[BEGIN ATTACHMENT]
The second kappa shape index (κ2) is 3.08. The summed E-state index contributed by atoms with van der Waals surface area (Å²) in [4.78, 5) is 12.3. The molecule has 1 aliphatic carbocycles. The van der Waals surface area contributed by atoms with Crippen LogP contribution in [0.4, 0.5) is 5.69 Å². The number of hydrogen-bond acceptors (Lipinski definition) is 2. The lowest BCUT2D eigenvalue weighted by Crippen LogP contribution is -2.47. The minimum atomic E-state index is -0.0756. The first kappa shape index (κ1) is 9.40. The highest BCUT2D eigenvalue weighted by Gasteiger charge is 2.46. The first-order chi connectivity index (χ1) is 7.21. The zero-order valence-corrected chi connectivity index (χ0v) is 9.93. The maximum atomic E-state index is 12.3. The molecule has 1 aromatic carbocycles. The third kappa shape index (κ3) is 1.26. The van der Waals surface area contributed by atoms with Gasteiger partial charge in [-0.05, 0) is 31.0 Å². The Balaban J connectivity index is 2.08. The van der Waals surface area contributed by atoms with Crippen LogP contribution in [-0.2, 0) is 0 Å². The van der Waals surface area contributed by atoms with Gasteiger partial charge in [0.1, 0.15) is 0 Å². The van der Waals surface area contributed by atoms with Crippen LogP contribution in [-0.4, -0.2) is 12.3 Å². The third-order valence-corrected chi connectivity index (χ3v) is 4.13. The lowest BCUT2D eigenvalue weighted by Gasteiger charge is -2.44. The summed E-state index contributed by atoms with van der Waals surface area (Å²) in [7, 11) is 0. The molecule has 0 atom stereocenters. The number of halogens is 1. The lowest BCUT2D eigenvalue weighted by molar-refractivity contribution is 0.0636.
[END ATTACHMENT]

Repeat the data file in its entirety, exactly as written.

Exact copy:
The second kappa shape index (κ2) is 3.08. The summed E-state index contributed by atoms with van der Waals surface area (Å²) in [4.78, 5) is 12.3. The molecule has 1 aliphatic carbocycles. The van der Waals surface area contributed by atoms with Crippen LogP contribution in [0.4, 0.5) is 5.69 Å². The number of hydrogen-bond acceptors (Lipinski definition) is 2. The lowest BCUT2D eigenvalue weighted by Crippen LogP contribution is -2.47. The minimum atomic E-state index is -0.0756. The first kappa shape index (κ1) is 9.40. The highest BCUT2D eigenvalue weighted by Gasteiger charge is 2.46. The first-order chi connectivity index (χ1) is 7.21. The zero-order valence-corrected chi connectivity index (χ0v) is 9.93. The maximum atomic E-state index is 12.3. The molecule has 1 aromatic carbocycles. The third kappa shape index (κ3) is 1.26. The van der Waals surface area contributed by atoms with Gasteiger partial charge in [-0.05, 0) is 31.0 Å². The Balaban J connectivity index is 2.08. The van der Waals surface area contributed by atoms with Crippen LogP contribution in [-0.2, 0) is 0 Å². The van der Waals surface area contributed by atoms with Gasteiger partial charge in [0.1, 0.15) is 0 Å². The van der Waals surface area contributed by atoms with Crippen LogP contribution in [-0.4, -0.2) is 12.3 Å². The third-order valence-corrected chi connectivity index (χ3v) is 4.13. The lowest BCUT2D eigenvalue weighted by Gasteiger charge is -2.44. The summed E-state index contributed by atoms with van der Waals surface area (Å²) in [7, 11) is 0. The molecule has 0 atom stereocenters. The number of halogens is 1. The lowest BCUT2D eigenvalue weighted by molar-refractivity contribution is 0.0636.